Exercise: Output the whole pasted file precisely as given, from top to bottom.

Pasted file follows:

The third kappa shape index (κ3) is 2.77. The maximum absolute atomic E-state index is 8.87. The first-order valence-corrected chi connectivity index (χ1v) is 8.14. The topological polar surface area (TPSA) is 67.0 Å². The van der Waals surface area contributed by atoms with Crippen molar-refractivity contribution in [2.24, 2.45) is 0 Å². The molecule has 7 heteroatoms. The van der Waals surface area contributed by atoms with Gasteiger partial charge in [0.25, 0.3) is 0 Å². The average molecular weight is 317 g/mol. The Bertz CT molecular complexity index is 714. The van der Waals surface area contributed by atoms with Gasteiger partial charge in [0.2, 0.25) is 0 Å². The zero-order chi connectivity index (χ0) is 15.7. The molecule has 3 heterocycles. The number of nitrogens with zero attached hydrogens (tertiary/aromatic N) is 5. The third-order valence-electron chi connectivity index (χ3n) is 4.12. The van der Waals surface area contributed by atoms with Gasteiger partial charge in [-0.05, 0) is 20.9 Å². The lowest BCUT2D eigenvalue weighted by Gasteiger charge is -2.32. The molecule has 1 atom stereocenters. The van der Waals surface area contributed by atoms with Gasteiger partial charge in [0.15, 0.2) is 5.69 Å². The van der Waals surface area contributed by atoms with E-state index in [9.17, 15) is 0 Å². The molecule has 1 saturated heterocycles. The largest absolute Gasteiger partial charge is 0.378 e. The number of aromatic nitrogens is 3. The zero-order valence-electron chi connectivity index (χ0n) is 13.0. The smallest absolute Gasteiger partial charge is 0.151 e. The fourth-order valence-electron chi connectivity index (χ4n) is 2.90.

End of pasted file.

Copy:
The third kappa shape index (κ3) is 2.77. The maximum absolute atomic E-state index is 8.87. The first-order valence-corrected chi connectivity index (χ1v) is 8.14. The topological polar surface area (TPSA) is 67.0 Å². The van der Waals surface area contributed by atoms with Crippen molar-refractivity contribution in [2.24, 2.45) is 0 Å². The molecule has 7 heteroatoms. The van der Waals surface area contributed by atoms with Gasteiger partial charge in [0.25, 0.3) is 0 Å². The average molecular weight is 317 g/mol. The Bertz CT molecular complexity index is 714. The van der Waals surface area contributed by atoms with Gasteiger partial charge in [0.2, 0.25) is 0 Å². The zero-order chi connectivity index (χ0) is 15.7. The molecule has 3 heterocycles. The number of nitrogens with zero attached hydrogens (tertiary/aromatic N) is 5. The third-order valence-electron chi connectivity index (χ3n) is 4.12. The van der Waals surface area contributed by atoms with Gasteiger partial charge in [-0.05, 0) is 20.9 Å². The lowest BCUT2D eigenvalue weighted by Gasteiger charge is -2.32. The molecule has 1 atom stereocenters. The van der Waals surface area contributed by atoms with Gasteiger partial charge in [0.15, 0.2) is 5.69 Å². The van der Waals surface area contributed by atoms with E-state index in [9.17, 15) is 0 Å². The molecule has 1 saturated heterocycles. The largest absolute Gasteiger partial charge is 0.378 e. The number of aromatic nitrogens is 3. The zero-order valence-electron chi connectivity index (χ0n) is 13.0. The smallest absolute Gasteiger partial charge is 0.151 e. The fourth-order valence-electron chi connectivity index (χ4n) is 2.90.